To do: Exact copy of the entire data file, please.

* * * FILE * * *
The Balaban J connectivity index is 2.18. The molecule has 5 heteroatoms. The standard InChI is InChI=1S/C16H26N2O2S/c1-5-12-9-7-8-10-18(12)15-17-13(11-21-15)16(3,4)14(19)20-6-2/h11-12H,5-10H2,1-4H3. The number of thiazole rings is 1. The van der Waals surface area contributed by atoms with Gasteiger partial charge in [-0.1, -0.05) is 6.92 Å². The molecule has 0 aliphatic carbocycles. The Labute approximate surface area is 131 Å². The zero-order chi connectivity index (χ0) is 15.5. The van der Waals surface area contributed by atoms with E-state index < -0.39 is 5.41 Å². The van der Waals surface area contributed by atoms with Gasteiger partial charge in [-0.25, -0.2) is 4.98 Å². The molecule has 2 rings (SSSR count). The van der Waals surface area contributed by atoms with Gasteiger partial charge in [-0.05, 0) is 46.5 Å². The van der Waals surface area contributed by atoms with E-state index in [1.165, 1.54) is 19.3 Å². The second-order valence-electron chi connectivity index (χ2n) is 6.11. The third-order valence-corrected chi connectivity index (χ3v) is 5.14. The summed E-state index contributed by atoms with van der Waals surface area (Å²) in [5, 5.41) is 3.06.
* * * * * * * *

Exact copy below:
The Balaban J connectivity index is 2.18. The molecule has 5 heteroatoms. The standard InChI is InChI=1S/C16H26N2O2S/c1-5-12-9-7-8-10-18(12)15-17-13(11-21-15)16(3,4)14(19)20-6-2/h11-12H,5-10H2,1-4H3. The number of thiazole rings is 1. The van der Waals surface area contributed by atoms with Gasteiger partial charge in [-0.1, -0.05) is 6.92 Å². The molecule has 0 aliphatic carbocycles. The Labute approximate surface area is 131 Å². The zero-order chi connectivity index (χ0) is 15.5. The van der Waals surface area contributed by atoms with E-state index < -0.39 is 5.41 Å². The van der Waals surface area contributed by atoms with Gasteiger partial charge in [-0.25, -0.2) is 4.98 Å². The molecule has 2 rings (SSSR count). The van der Waals surface area contributed by atoms with Gasteiger partial charge in [-0.05, 0) is 46.5 Å². The van der Waals surface area contributed by atoms with E-state index in [1.165, 1.54) is 19.3 Å². The second-order valence-electron chi connectivity index (χ2n) is 6.11. The third-order valence-corrected chi connectivity index (χ3v) is 5.14. The summed E-state index contributed by atoms with van der Waals surface area (Å²) in [5, 5.41) is 3.06.